I have talked before about managing behavior in group settings. As a therapist, I also frequently work with clients on an individual basis. After talking about some clients with one of my therapists I thought that the subject deserved to be revisited. Music therapists are often called upon to work with the most volatile children because music seems to be a motivator or sometimes a calming influence. When I work with clients who have been reported as having episodes of spitting, hitting, throwing things, or even self-abuse I usually don't see these inappropriate behaviors during music therapy because the kids love the music so much. Their interest in music, however, is not enough to guarantee appropriate behaviors. There are several musical and non-musical things that can be done to increase the chances of having productive work session with students who require behavior intervention strategies.
1. Try using a picture schedule for the activities you will be doing. I have a picture that represents each song or activity, beginning with a Hello song and ending with a Goodbye song. The student is expected to take each picture off the schedule in the order of the activities. A picture schedule is helpful because it provides a visual reference that can be used to redirect attention. It also gives the student an indication of where they are in time. Once a student is familiar with the general flow of a music therapy session, the picture schedule allows him to know how much longer he needs to maintain his focus of attention and behavior. The schedule can also be set up to allow breaks or rewards as indicated by pictures. It is much easier for a child to respond to first/then expectations if he has the visual representation.
2. Keep the session or work time short when working with a new student or situation. The idea is to aim for success by completing a session from beginning to end without any major behavior incidents. Once a successful routine has been established, the session time can be increased incrementally across sessions.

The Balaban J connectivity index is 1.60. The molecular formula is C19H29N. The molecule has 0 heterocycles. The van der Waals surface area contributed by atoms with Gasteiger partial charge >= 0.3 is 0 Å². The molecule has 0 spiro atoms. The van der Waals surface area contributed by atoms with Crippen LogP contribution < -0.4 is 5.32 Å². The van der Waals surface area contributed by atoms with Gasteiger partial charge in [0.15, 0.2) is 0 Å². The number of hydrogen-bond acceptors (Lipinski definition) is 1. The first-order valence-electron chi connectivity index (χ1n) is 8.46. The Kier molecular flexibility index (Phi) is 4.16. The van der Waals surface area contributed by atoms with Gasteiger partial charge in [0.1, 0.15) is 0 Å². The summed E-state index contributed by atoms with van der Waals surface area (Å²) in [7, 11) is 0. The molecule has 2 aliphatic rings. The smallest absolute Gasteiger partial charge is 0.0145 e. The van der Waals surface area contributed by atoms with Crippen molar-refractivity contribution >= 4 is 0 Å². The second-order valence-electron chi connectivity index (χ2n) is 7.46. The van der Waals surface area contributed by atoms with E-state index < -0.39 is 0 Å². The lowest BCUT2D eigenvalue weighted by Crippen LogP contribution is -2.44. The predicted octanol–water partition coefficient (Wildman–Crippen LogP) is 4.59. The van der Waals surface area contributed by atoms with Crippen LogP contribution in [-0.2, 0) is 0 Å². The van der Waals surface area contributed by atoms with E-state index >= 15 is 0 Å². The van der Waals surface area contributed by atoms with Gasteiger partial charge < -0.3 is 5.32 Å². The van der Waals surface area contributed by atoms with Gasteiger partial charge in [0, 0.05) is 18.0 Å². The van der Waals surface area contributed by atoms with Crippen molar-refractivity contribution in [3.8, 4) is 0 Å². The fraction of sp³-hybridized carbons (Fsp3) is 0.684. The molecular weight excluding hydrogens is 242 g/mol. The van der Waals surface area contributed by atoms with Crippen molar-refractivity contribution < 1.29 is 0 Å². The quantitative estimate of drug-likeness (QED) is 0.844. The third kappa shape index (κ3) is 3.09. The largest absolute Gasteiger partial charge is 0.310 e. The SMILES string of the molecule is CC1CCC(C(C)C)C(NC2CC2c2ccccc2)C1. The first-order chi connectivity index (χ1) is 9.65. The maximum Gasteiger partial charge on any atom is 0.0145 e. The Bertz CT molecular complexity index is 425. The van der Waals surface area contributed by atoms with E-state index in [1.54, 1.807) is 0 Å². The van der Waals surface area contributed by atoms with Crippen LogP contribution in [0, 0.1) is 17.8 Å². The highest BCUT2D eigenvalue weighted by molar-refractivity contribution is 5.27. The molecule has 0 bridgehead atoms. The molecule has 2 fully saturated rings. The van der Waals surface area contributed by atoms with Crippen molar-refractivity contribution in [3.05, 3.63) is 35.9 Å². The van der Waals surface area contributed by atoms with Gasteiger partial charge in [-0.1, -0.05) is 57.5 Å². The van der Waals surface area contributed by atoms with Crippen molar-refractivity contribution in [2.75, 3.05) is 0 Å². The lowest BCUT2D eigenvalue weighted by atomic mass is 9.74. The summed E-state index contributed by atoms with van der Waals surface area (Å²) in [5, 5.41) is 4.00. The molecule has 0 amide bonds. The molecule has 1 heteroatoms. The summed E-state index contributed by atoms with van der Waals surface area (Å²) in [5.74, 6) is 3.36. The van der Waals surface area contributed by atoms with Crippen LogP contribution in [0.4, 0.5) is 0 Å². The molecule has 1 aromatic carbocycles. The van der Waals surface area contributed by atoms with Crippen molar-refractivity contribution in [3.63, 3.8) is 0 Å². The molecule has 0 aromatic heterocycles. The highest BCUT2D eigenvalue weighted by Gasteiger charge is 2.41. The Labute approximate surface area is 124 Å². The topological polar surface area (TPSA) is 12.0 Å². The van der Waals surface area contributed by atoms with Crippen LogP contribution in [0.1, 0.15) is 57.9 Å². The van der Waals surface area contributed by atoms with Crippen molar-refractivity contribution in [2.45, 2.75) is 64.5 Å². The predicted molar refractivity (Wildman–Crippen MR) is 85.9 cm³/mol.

3. I have sometimes had success in using a visual timer. This type of timer can indicate how long the student has left in the session or how long before he or she can obtain a specific reward. I like to find out what object rewards or activities the student receives in the classroom and you may have to use those in the music session until a pattern of appropriate behavior has been established. Ideally, we want to give the child a musical reward so that if he or she can maintain good behavior for the specified amount of time, then a favorite instrument or song is presented.
4. Keep the session flowing and moving at a good pace. I counsel my therapists that during music therapy sessions there should be a music stimulus as much as possible. Suggestions for this idea include singing instructions such as raising a hand to make a choice or putting instruments back into a bag. This helps to keep the music going and limits down time in between activities. I see the most aberrant behavior in between activities so it is also important to have all materials in order and easily accessible to minimize dead time.
5. Focus on the positive behaviors. It is too easy to become preoccupied with the unwanted inappropriate behaviors and forget about any good moments that might occur. Positive verbal praise should be a given for anything the student does correctly or well. The reinforcement should be immediately after the good behavior and varied in content. Specific and creative verbal praise is much better than a redundant, “good job!”